What Amanda said. Buy the horse that's already doing what you want to do. The been there/done that horse is worth his weight in gold. Even if he's a little older, I bet he's got lots of good years left, and there is just an awful lot to be said for the ones who know their job. I have seen far too many folks buy prospects hoping that they might pan out, when for the same or close price they can find something perhaps a little older but who they can go out and have fun with immediately. 'Course, it works out for folks like me, who has bought at bargain basement price as resale prospects a few of those "prospects" from folks who found out that green wasn't really as much fun as they thought'd it be , but for my own personal horse, I found one that I suspect would challenge YB's "find of the century" - a little older, not so easy on the flat Prelim/Int horse who is super safe, fabulous jumper, and who I completely unabashedly adore. When you find one that's just plain fun, you won't ever regret the fact that they are a bit older.

Nov. 13, 2009, 03:12 PM
That ad for the gray noted he also got a 65%, which is quite decent, especially for a green horse. (I'm reading this as straight dressage scoring, not eventing dressage.)

Nov. 13, 2009, 05:24 PM
Depends on what you want. I would chose the mare or the grey gelding (who is gorrrrrgeous!!)

The mare sounds like she hasnt done anything, and she is coming 7, so that would be a gamble
the grey is young and has had a little training.

The last is just old and hasn't accomplish terribly much except for novice. And the price is very low.
The chestnut just didn't thrill me, seems just like and average TB.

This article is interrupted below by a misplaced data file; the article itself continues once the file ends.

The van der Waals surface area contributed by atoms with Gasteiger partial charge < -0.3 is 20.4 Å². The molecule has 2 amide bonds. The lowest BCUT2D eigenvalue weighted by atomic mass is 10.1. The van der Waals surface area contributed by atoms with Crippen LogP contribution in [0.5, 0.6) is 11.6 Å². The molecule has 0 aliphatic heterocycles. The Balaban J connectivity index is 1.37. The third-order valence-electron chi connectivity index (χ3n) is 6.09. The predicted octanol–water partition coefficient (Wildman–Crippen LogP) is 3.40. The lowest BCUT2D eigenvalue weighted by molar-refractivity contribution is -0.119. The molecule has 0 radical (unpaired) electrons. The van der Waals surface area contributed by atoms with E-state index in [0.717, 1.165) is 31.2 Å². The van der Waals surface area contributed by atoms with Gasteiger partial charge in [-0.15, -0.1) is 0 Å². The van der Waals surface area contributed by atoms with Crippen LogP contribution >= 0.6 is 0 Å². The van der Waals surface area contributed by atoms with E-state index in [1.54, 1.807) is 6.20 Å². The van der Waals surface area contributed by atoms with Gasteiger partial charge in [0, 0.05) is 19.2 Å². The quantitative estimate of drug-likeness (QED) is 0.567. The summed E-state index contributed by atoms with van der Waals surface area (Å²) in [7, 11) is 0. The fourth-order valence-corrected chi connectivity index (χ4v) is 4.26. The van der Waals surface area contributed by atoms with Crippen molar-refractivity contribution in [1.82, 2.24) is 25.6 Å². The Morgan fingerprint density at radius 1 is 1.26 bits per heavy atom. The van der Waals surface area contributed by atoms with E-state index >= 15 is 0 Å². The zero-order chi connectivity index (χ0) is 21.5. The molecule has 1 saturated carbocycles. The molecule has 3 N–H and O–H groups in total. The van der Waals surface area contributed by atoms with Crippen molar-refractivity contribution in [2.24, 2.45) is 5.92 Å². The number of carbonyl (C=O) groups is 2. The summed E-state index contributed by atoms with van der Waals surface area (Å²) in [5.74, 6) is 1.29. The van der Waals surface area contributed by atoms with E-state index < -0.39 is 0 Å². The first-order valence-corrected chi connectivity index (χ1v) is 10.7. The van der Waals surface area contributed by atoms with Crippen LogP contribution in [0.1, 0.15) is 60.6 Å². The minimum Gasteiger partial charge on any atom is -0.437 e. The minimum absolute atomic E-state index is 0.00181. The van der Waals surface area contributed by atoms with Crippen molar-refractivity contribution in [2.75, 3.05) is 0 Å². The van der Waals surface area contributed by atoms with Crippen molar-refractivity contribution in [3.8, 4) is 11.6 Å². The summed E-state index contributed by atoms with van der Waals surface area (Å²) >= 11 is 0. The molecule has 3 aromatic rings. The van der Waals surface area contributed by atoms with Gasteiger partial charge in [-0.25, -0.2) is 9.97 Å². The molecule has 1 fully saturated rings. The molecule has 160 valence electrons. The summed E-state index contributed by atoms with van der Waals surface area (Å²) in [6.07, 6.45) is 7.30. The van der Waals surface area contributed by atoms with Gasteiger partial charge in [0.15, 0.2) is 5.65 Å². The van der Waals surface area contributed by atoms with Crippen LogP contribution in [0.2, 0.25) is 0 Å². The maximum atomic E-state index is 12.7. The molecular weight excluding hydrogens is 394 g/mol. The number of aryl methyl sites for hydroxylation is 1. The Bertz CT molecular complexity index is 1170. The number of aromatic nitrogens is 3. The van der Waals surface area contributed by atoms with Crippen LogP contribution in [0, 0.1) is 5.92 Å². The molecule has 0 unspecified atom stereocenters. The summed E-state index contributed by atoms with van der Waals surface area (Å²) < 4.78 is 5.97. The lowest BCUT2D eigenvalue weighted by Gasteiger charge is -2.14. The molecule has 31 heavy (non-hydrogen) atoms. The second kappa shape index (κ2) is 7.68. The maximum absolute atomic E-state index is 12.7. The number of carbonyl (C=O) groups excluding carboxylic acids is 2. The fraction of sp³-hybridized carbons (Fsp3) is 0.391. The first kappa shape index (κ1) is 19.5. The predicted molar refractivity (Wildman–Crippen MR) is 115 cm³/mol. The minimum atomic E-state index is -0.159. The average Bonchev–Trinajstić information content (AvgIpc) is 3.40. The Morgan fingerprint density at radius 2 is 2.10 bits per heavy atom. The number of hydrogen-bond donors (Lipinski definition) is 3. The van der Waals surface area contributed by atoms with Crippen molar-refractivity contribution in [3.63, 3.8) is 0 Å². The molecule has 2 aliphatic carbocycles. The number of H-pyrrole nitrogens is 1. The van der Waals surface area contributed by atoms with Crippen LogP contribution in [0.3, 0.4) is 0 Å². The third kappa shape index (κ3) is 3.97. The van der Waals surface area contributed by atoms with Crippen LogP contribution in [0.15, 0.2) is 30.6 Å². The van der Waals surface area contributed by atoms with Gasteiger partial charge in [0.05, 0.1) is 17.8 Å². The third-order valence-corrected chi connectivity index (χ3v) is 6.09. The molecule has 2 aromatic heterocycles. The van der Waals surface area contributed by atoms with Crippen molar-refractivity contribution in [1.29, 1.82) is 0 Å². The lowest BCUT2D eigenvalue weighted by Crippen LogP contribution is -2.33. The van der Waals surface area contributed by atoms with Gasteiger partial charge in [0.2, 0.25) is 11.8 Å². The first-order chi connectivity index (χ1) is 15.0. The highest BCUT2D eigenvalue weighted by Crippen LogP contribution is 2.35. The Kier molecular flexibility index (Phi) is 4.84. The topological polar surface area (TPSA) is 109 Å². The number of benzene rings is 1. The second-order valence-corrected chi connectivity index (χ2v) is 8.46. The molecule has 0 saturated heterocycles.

Nov. 13, 2009, 05:47 PM
It is hard to say, if you want a green horse that has done some schooling and such I would go with the grey, #3 because even though I liked #1 he sounds like he cant go higher than 3ft-but again if you are only going up to that high I would go with #1. If you want a horse that has been there done that, and been successful I would go with #4.

Perfect Pony
Nov. 13, 2009, 05:55 PM
#1 without a doubt. He looks like he has a good mind and he's a decent mover. He also looks like he would not have any problems jumping over 3'. The photo of him is horrific in the ad. Totally surprising as with the way he jumps in the video the owner could get a pretty striking picture of him for the ad! He's the only one of the 4 that I think is a bargain at 4k.

Edited to say I didn't realize the chestnut was 9. I still think he's a nice horse for the money and the nicest of the 4, but probably not your next eventing star! He's do well I am sure at BN/Novice though. I like a good brain.

Nov. 13, 2009, 07:06 PM
#1 is adorable affordable and good age.

The gray is more like 15.2 or ridden by a 6ft child.

The bay not enough to look @ in photo

The 15 yr old is to cheap/old, no mention of being sound unless I speed read ad.

Nov. 13, 2009, 07:25 PM
The 15 yr old is to cheap/old, no mention of being sound unless I speed read ad.
At his price and if he's really good at his job, I would take him even if there was upkeep involved. The occasional hock injections or fancy shoeing or whatever can come with a horse with age and mileage is ultimately far cheaper and more fun than a green horse with a green rider (at least in my book).

Nov. 13, 2009, 07:38 PM
The 15 yr old is to cheap/old, no mention of being sound unless I speed read ad.

Or maybe not.

We bought a 15 y.o. Training level packer (former OTTB) for $2200 CAN (mind you that was 10 years ago). He'd been the Provincial champion at 13 years old, was sold to a beginner, and turned out to be too much for her. He was sound & turned out to be perfect for what we wanted.

My sister went from her first horse to him, when she was 10 years old. She did Pony Club up to C2 (C3 in the US) and evented to Training. By then he was 19 years old and we felt Prelim would be asking too much. Much to my sister's disappointment my parents sold him to another Pony Club family (for $2500!), where he taught their 2 kids and then was leased for another 2 kids to ride for several summers, then a year's retirement until he was put down at about 24 because of persistent foot problems that he couldn't be made comfortable with.